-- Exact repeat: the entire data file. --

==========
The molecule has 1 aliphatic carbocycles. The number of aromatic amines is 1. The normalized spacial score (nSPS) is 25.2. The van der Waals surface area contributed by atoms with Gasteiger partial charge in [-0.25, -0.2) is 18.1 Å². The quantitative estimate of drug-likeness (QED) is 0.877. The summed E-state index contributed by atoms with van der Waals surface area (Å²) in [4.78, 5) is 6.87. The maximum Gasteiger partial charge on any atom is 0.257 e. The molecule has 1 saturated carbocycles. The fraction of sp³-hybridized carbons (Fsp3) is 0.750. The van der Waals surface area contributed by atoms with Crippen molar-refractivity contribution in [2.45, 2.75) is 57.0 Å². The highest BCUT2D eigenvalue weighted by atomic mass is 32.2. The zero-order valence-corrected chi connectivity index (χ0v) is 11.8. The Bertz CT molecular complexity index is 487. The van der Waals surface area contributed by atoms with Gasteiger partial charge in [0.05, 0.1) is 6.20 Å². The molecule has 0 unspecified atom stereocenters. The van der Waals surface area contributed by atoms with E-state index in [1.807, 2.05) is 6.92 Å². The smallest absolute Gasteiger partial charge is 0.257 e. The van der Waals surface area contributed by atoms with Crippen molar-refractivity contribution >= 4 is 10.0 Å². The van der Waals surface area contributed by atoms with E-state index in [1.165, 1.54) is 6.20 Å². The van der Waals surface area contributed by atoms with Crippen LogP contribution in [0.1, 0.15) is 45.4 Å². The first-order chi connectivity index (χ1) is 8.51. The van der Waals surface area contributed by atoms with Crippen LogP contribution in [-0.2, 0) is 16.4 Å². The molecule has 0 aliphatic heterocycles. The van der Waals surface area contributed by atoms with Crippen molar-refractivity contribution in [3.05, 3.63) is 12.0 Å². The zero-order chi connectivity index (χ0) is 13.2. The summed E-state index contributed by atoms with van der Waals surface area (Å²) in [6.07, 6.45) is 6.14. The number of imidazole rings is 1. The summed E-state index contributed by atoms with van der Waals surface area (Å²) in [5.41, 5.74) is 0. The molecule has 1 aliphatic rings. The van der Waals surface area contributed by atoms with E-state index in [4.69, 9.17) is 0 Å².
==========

The molecule has 1 aliphatic carbocycles. The number of aromatic amines is 1. The normalized spacial score (nSPS) is 25.2. The van der Waals surface area contributed by atoms with Gasteiger partial charge in [-0.25, -0.2) is 18.1 Å². The quantitative estimate of drug-likeness (QED) is 0.877. The summed E-state index contributed by atoms with van der Waals surface area (Å²) in [4.78, 5) is 6.87. The maximum Gasteiger partial charge on any atom is 0.257 e. The molecule has 1 saturated carbocycles. The fraction of sp³-hybridized carbons (Fsp3) is 0.750. The van der Waals surface area contributed by atoms with Crippen molar-refractivity contribution in [2.45, 2.75) is 57.0 Å². The highest BCUT2D eigenvalue weighted by atomic mass is 32.2. The zero-order valence-corrected chi connectivity index (χ0v) is 11.8. The Bertz CT molecular complexity index is 487. The van der Waals surface area contributed by atoms with Gasteiger partial charge in [0.05, 0.1) is 6.20 Å². The molecule has 0 unspecified atom stereocenters. The van der Waals surface area contributed by atoms with E-state index in [1.807, 2.05) is 6.92 Å². The smallest absolute Gasteiger partial charge is 0.257 e. The van der Waals surface area contributed by atoms with Crippen molar-refractivity contribution >= 4 is 10.0 Å². The van der Waals surface area contributed by atoms with E-state index in [1.165, 1.54) is 6.20 Å². The van der Waals surface area contributed by atoms with Crippen LogP contribution in [0.1, 0.15) is 45.4 Å². The first-order chi connectivity index (χ1) is 8.51. The van der Waals surface area contributed by atoms with Crippen LogP contribution in [-0.2, 0) is 16.4 Å². The molecule has 0 aliphatic heterocycles. The van der Waals surface area contributed by atoms with Crippen molar-refractivity contribution in [3.05, 3.63) is 12.0 Å². The zero-order chi connectivity index (χ0) is 13.2. The summed E-state index contributed by atoms with van der Waals surface area (Å²) in [6.07, 6.45) is 6.14. The number of imidazole rings is 1. The summed E-state index contributed by atoms with van der Waals surface area (Å²) in [5.41, 5.74) is 0. The molecule has 1 aliphatic rings. The van der Waals surface area contributed by atoms with E-state index in [4.69, 9.17) is 0 Å².